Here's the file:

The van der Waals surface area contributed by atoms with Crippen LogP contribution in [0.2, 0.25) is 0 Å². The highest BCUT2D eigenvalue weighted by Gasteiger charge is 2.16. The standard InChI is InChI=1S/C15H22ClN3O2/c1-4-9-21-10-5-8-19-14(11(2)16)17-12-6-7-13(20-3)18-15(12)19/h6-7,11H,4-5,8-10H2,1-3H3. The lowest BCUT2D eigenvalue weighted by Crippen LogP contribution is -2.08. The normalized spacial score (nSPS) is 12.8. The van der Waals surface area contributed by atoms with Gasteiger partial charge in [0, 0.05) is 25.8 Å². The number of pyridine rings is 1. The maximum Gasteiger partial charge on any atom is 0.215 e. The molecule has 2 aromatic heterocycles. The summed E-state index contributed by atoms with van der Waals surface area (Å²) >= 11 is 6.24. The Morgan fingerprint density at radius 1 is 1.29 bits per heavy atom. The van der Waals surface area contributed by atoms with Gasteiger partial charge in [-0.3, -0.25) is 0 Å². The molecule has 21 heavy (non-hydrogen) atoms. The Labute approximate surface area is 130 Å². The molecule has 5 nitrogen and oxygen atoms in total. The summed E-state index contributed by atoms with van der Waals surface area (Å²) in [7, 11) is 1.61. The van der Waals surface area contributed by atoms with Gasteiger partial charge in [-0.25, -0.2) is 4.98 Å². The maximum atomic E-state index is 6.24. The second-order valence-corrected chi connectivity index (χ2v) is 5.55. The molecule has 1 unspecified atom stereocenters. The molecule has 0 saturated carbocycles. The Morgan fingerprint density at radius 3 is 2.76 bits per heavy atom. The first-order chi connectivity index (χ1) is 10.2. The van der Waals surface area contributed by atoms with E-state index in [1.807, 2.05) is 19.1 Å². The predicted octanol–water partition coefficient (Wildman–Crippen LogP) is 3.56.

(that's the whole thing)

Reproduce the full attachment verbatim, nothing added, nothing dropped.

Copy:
The van der Waals surface area contributed by atoms with Crippen LogP contribution in [0.2, 0.25) is 0 Å². The highest BCUT2D eigenvalue weighted by Gasteiger charge is 2.16. The standard InChI is InChI=1S/C15H22ClN3O2/c1-4-9-21-10-5-8-19-14(11(2)16)17-12-6-7-13(20-3)18-15(12)19/h6-7,11H,4-5,8-10H2,1-3H3. The lowest BCUT2D eigenvalue weighted by Crippen LogP contribution is -2.08. The normalized spacial score (nSPS) is 12.8. The van der Waals surface area contributed by atoms with Gasteiger partial charge in [0, 0.05) is 25.8 Å². The number of pyridine rings is 1. The maximum Gasteiger partial charge on any atom is 0.215 e. The molecule has 2 aromatic heterocycles. The summed E-state index contributed by atoms with van der Waals surface area (Å²) >= 11 is 6.24. The Morgan fingerprint density at radius 1 is 1.29 bits per heavy atom. The van der Waals surface area contributed by atoms with Gasteiger partial charge in [-0.3, -0.25) is 0 Å². The molecule has 21 heavy (non-hydrogen) atoms. The Labute approximate surface area is 130 Å². The molecule has 5 nitrogen and oxygen atoms in total. The summed E-state index contributed by atoms with van der Waals surface area (Å²) in [7, 11) is 1.61. The van der Waals surface area contributed by atoms with Gasteiger partial charge in [-0.25, -0.2) is 4.98 Å². The maximum atomic E-state index is 6.24. The second-order valence-corrected chi connectivity index (χ2v) is 5.55. The molecule has 1 unspecified atom stereocenters. The molecule has 0 saturated carbocycles. The Morgan fingerprint density at radius 3 is 2.76 bits per heavy atom. The first-order chi connectivity index (χ1) is 10.2. The van der Waals surface area contributed by atoms with E-state index in [1.807, 2.05) is 19.1 Å². The predicted octanol–water partition coefficient (Wildman–Crippen LogP) is 3.56.